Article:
The Strasbourg Court considers the prevalence of the paternal surname over that of the mother to be discriminatory

The Human Rights Court ruled this Tuesday that, indeed, the prevalence of the paternal surname over that of the mother is discriminatory. An issue that the entry into force in June 2017 of the reform of the Civil Registry law stopped by annulling the regulation that legitimized the prevalence of the male surname. In practice, as the ECHR ruling questions, the authorization of both parents was necessary to put the mother's last name first, something that did not happen if the father's was first. From the reform, the parents have to agree and, if not, the person in charge of the Civil Registry will decide at the expense of the "best interests of the minor".

In the ruling this Tuesday, in the León Madrid against Spain, the European Court of Human Rights maintains that there had been a violation of the European Convention on Human Rights in two of its articles: the 14th, prohibition of discrimination, and the 8, right to respect for private and family life.

The case concerned the applicant's request to reverse the order of the surnames under which her youngest daughter (born in 2005) was registered. At that time, Spanish law provided that in the event of disagreement between the parents, the child would bear the father's surname and then that of the mother. The applicant argued that this regulation was discriminatory.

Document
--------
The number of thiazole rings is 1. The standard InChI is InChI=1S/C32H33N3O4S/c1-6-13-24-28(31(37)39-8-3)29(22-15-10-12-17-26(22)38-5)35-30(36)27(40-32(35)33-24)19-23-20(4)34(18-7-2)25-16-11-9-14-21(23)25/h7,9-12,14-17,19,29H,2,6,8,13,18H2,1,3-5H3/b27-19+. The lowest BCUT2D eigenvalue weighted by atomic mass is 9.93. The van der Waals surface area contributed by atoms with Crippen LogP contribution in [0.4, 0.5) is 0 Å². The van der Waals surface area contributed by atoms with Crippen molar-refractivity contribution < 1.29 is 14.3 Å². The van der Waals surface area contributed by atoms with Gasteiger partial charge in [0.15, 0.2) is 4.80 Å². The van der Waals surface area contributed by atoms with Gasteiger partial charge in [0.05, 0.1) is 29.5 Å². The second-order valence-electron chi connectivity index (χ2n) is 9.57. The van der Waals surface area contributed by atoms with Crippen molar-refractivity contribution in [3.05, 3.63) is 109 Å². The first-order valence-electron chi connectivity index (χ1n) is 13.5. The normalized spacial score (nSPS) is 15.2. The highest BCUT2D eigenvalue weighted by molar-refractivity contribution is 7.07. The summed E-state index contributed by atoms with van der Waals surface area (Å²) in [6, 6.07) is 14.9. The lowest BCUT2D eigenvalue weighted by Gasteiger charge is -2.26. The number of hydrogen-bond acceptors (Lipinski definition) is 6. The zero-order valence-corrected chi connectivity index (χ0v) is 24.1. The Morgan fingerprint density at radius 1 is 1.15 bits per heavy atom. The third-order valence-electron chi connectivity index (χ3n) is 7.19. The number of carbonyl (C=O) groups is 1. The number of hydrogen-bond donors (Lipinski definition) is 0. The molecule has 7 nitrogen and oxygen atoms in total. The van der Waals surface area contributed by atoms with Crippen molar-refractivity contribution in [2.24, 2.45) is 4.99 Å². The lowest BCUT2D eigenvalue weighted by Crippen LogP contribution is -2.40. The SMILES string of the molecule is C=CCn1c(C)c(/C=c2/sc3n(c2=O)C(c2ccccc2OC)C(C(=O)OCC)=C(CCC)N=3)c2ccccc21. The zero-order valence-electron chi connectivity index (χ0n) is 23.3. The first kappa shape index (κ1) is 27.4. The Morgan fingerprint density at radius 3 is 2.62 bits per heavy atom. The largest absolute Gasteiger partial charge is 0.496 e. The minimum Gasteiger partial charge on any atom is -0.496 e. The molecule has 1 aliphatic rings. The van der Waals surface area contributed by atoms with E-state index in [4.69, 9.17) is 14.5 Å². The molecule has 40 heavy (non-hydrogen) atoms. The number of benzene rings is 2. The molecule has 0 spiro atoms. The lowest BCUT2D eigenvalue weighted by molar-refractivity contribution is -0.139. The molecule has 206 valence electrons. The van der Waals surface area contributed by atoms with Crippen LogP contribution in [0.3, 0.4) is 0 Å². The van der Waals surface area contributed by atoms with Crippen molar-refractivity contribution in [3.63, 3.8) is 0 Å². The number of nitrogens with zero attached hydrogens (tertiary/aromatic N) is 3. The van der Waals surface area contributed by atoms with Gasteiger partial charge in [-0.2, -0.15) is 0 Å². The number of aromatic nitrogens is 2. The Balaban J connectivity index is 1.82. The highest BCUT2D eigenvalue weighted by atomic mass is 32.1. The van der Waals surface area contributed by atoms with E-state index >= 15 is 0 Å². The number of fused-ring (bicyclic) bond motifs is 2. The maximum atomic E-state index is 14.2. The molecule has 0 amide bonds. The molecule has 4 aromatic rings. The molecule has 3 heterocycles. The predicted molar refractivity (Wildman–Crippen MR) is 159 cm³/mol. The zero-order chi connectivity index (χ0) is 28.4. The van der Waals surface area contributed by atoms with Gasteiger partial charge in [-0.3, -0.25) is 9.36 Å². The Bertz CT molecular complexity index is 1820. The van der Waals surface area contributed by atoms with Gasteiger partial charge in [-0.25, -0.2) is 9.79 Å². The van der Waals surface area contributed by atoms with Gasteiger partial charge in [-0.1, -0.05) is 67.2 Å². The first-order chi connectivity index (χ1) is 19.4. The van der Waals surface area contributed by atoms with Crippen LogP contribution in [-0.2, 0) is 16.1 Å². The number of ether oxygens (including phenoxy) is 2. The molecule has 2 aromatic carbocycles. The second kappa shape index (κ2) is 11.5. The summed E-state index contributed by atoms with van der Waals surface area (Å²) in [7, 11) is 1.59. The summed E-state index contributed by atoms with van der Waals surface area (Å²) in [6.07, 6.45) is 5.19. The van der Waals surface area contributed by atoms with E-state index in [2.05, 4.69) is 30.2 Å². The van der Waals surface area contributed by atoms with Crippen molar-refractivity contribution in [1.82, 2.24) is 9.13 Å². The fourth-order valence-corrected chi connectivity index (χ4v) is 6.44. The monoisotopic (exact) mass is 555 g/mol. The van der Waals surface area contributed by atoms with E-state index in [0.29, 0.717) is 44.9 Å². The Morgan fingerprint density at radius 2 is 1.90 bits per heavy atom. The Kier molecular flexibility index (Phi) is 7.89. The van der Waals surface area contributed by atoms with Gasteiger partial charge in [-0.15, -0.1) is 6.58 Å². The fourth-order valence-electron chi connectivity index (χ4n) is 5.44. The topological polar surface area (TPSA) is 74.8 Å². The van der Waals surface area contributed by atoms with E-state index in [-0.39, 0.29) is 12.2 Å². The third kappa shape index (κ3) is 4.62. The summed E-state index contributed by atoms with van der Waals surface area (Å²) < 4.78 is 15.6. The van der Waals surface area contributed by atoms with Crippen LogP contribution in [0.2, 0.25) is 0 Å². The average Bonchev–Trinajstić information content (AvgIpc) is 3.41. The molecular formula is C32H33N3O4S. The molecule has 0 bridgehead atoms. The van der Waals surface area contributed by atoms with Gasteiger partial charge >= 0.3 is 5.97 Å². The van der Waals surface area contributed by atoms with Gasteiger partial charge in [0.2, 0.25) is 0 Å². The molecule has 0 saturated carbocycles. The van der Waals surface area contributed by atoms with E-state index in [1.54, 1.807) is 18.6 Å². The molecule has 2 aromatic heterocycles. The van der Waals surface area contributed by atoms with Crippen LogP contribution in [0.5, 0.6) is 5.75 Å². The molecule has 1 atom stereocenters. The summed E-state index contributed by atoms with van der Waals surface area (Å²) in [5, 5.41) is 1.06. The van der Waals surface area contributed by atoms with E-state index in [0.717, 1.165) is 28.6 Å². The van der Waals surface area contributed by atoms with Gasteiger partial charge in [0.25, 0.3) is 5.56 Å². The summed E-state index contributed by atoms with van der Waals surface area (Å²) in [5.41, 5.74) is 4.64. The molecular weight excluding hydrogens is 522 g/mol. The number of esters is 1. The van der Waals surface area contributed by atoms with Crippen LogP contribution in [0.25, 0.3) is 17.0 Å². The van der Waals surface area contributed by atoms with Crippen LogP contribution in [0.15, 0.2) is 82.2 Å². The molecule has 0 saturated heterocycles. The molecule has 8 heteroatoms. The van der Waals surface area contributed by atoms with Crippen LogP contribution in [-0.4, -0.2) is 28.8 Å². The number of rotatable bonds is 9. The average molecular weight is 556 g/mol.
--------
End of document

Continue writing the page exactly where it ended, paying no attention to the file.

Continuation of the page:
The automatic nature of the application of the law at the time of the case - which had prevented the national courts from taking into account the particular circumstances of the case - could not, in the opinion of the European Court of Human Rights, be justified under the European Convention of Human Rights.

Although the rule that the paternal surname must come first, in cases where the parents do not agree, "may be necessary in practice and is not necessarily incompatible with the Convention, the inability to obtain a derogation has been excessively strict and discriminatory against women, "says the sentence.

Furthermore, "while putting the paternal surname first could serve the purposes of legal certainty, the same purpose could be served by having the maternal surname in that position. Therefore, the reasons given by the Government have not been sufficiently objective. and reasonable to justify the difference in treatment imposed on the plaintiff ".

Thus, the Court maintains that Spain must pay the plaintiff 10,000 euros for non-pecuniary damage and 23,853.22 euros for costs and expenses.

From the reform of the Civil Registry law, whose preamble refers to the fact that the norm "dispenses with the historical prevalence of the paternal surname" in order "to advance in gender equality", it is obliged that both parents be agree and sign an authorization document - want to put her or his last name first - that any of them can send to the registry.

In the event that they do not agree or when the order of the surnames has not been indicated, the person in charge of the Civil Registry will require the parents to communicate it within three days. If this does not happen, "the person in charge will agree on the order of the surnames according to the best interests of the minor." This is: avoid bad sonances when combining the surname with the name, common character or not of the surname, by alphabetical order or lottery, clarifies Justice.


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